Sailboat show offers opportunity to sell the maritime industry

Annapolis event salutes its economic anchor

Anne Arundel

October 11, 2002|By Amanda J. Crawford | Amanda J. Crawford,SUN STAFF

Amid the sailors decked out in foul-weather gear, the hundreds of gleaming sloops and catamarans and row after row of maritime accessories at this weekend's U.S. Sailboat Show, Bob Maersch is peddling a simple service.

For $100, he can take a faded, scraped-up winch and turn it into a gleaming piece of nautical hardware. He'll do the same for your turnbuckles, your chocks, your cleats and any other sailboat equipment or metallic keepsake.

A former electrical engineer, Maersch and his wife, Rita, both 61, bought Annapolis Plating and Polishing on Hudson Street in Annapolis four years ago, becoming part of the diverse and thriving maritime industry in the state capital. It's an industry that has evolved over more than 300 years, but has remained an economic backbone, employing more than any other private industry in Annapolis.

This weekend and next, the city's maritime identity will be in the spotlight as an estimated 100,000 visitors attend the U.S. Sailboat Show, which opens for regular admission today, and the U.S. Powerboat Show, which opens next week, at City Dock.

The sailboat show features about 250 boats along floating docks in Annapolis Harbor - the largest, a 78-foot Palmer Johnson sloop that sells for about $6.5 million. The powerboat show will be bigger, with about 400 boats in the water. The most expensive will be a Viking model that goes for $2.5 million.

Each show includes more than 600 exhibitors, about one-fourth from Maryland and many of those from Annapolis.

17th-century roots

Participants say the international attention given to the event is good for the whole industry, which has its roots in the 17th century.

"It goes back to the first Colonists here," said Rick Franke, boat show spokesman and Annapolis Sailing School manager, about Annapolis' maritime industry. "We don't have `dot-com' after our name, but we're still here, and we have been here a long time."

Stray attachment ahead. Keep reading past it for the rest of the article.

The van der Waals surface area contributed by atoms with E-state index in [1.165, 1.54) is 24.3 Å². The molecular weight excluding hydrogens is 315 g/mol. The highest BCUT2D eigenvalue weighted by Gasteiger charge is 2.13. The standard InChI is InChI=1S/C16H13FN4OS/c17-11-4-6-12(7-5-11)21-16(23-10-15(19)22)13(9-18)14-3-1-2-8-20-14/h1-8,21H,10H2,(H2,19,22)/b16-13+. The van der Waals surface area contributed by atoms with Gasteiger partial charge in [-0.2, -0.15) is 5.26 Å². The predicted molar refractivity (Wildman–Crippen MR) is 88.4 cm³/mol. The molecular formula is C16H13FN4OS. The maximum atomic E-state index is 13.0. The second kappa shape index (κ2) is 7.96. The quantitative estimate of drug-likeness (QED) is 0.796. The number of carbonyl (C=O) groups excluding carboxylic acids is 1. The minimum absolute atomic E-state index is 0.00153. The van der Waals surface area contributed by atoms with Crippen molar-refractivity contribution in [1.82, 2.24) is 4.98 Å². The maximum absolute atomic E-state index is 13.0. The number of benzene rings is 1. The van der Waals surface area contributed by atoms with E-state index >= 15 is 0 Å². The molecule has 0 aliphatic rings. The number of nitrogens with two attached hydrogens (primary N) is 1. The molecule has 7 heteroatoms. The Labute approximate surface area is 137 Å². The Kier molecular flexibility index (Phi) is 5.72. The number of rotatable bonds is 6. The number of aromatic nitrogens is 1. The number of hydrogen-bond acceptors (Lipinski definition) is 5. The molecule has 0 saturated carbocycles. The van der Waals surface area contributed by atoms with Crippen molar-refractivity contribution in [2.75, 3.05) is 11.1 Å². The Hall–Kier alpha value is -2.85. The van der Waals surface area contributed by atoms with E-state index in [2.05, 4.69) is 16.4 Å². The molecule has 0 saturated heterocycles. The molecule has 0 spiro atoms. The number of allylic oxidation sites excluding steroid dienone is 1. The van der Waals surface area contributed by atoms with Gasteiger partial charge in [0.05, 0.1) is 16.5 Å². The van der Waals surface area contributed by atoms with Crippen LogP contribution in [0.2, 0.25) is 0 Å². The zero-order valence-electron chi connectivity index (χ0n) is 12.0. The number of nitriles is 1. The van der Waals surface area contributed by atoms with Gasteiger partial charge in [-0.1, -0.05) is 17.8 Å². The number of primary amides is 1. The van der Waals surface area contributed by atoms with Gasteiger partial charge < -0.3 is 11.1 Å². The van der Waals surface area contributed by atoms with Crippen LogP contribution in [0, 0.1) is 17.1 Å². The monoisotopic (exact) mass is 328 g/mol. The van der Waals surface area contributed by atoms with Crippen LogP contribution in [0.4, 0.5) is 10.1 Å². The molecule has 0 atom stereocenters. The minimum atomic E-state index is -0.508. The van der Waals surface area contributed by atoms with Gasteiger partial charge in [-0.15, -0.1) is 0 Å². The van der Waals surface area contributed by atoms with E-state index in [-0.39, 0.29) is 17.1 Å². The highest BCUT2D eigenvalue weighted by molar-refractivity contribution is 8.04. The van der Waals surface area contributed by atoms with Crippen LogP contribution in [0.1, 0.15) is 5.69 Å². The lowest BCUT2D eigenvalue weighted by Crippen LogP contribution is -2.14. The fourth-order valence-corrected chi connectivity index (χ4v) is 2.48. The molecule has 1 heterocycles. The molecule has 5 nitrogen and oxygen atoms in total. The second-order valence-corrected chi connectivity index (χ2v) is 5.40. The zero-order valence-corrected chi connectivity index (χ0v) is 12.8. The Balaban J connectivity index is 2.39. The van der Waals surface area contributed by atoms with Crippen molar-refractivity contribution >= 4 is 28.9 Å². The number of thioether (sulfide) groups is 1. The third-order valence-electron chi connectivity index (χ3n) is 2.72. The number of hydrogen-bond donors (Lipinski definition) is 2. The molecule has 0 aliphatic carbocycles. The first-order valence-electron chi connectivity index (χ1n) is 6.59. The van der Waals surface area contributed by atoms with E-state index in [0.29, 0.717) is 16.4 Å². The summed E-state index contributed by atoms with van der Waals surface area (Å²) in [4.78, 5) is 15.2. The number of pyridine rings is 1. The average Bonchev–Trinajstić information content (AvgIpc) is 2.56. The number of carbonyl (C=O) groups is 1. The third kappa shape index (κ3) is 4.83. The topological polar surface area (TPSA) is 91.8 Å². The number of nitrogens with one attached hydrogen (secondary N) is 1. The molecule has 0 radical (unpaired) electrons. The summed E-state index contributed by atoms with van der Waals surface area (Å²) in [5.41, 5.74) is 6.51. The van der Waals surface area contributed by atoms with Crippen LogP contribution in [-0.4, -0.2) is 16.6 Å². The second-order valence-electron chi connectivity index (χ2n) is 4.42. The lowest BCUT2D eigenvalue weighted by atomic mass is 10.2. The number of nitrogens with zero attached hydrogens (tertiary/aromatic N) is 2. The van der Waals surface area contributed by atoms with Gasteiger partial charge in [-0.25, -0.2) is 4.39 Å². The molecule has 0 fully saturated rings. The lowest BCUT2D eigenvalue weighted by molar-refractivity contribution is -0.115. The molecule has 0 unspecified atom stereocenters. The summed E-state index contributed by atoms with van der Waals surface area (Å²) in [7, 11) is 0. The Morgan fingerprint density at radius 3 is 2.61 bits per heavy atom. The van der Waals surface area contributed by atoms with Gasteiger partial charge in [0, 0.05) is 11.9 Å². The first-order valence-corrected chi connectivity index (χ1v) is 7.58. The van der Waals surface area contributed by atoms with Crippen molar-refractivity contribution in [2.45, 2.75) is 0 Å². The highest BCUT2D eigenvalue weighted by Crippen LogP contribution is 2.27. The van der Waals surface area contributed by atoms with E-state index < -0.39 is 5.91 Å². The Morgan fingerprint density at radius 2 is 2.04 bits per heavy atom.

Over the years, shipping, boat building and seafood catching and processing have dominated the industry.

But today, it's mostly centered on recreational boating, with marinas, boatyards, supplies and services for the pleasure boater that flock to the "Sailing Capital of America."

Statewide, the recreational boating industry had an economic impact of about $1.6 million in 2000 and provided about 20,000 jobs, said Susan Zellers, executive director of the Marine Trades Association of Maryland. And Annapolis has the highest concentration of maritime businesses in the state.

According to a survey recently commissioned by the city, there are 275 maritime businesses in Annapolis: marinas and boatyards, riggers and sail makers, electronics suppliers, fiberglass repairers, yacht carpenters, outfitters, mechanics and marine insurers.

Most of them are small businesses with an average of 6.5 employees, but their importance to the city should not be underestimated, said Mike Miron, economic development officer for the city. "Just those little businesses have a $160 million impact on the city," he said.

The maritime survey, released last week, also shows a stable industry, with most companies in business for more than 15 years. That's when the city took steps to protect maritime businesses from the rising cost of waterfront property caused by competition from condominiums and office buildings by rezoning the Back Creek and much of the Spa Creek waterfront for maritime uses.

"There are more maritime businesses than most people realize," said Larry Belkov, who opened Belkov Yacht Carpentry along Spa Creek in 1980. Now 47, Belkov found his calling when he built a cabinet for his cousin's powerboat after dropping out of business school and community college.

By age 25, he had his own business specializing in building furniture-quality yacht interiors. In the 20 years since, he has also custom-built eight powerboats that sell for up to $1 million each.

`Shopping center effect'

Belkov said there is an advantage to being in Annapolis, in close proximity to similar businesses.

"With all the maritime businesses, there is a shopping center effect," he said. "People come from all over to buy or sell or have work done on their boats."

Jim Scott, 55, owner of Scott Sailmakers, agrees. Scott's company makes and maintains sails in a small building next to several other maritime businesses along Edgewood Road. He has five employees in Annapolis and four years ago opened a sales office in Urbana, Va.

The boat show itself has been a draw to some of the businesses. That's why Sue and Tony Smith came to Anne Arundel County when they decided to relocate their boat manufacturing business from England to the United States in 1980.

For many years, the owners of the company now known as Performance Cruising had crossed the Atlantic for the 33-year-old show, to publicize their Telstar trimarans. But as the European economy struggled, they decided to relocate here.

Like others in the business, Sue Smith said she sometimes feels like the maritime industry is taken for granted. But this, she says, is what Annapolis is all about.

"It is not just that we bring in the physical dollars, and we do," Smith said. "It's that this - the water, the boats and the general ambiance - is what brings people to this area."

Baltimore Sun Articles
|
|
|
Please note the green-lined linked article text has been applied commercially without any involvement from our newsroom editors, reporters or any other editorial staff.